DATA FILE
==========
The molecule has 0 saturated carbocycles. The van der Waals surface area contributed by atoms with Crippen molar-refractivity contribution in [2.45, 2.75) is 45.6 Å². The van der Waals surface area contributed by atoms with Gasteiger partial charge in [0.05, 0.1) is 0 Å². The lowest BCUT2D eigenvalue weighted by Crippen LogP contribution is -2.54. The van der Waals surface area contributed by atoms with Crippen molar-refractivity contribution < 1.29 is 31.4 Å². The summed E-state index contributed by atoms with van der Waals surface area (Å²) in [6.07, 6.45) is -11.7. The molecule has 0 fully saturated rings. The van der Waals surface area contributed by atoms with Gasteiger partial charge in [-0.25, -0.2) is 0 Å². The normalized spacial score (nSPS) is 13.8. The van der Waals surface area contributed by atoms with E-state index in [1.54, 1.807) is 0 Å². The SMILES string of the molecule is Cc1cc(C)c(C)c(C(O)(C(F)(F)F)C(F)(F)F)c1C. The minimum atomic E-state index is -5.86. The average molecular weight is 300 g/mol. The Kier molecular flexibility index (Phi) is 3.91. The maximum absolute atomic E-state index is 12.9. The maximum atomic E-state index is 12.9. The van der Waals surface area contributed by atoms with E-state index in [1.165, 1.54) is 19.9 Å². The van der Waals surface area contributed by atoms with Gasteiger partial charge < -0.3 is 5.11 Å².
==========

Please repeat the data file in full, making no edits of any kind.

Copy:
The molecule has 0 saturated carbocycles. The van der Waals surface area contributed by atoms with Crippen molar-refractivity contribution in [2.45, 2.75) is 45.6 Å². The van der Waals surface area contributed by atoms with Gasteiger partial charge in [0.05, 0.1) is 0 Å². The lowest BCUT2D eigenvalue weighted by Crippen LogP contribution is -2.54. The van der Waals surface area contributed by atoms with Crippen molar-refractivity contribution < 1.29 is 31.4 Å². The summed E-state index contributed by atoms with van der Waals surface area (Å²) in [6.07, 6.45) is -11.7. The molecule has 0 fully saturated rings. The van der Waals surface area contributed by atoms with Gasteiger partial charge in [-0.25, -0.2) is 0 Å². The normalized spacial score (nSPS) is 13.8. The van der Waals surface area contributed by atoms with E-state index in [1.54, 1.807) is 0 Å². The SMILES string of the molecule is Cc1cc(C)c(C)c(C(O)(C(F)(F)F)C(F)(F)F)c1C. The minimum atomic E-state index is -5.86. The average molecular weight is 300 g/mol. The Kier molecular flexibility index (Phi) is 3.91. The maximum absolute atomic E-state index is 12.9. The maximum atomic E-state index is 12.9. The van der Waals surface area contributed by atoms with E-state index in [1.165, 1.54) is 19.9 Å². The van der Waals surface area contributed by atoms with Gasteiger partial charge < -0.3 is 5.11 Å².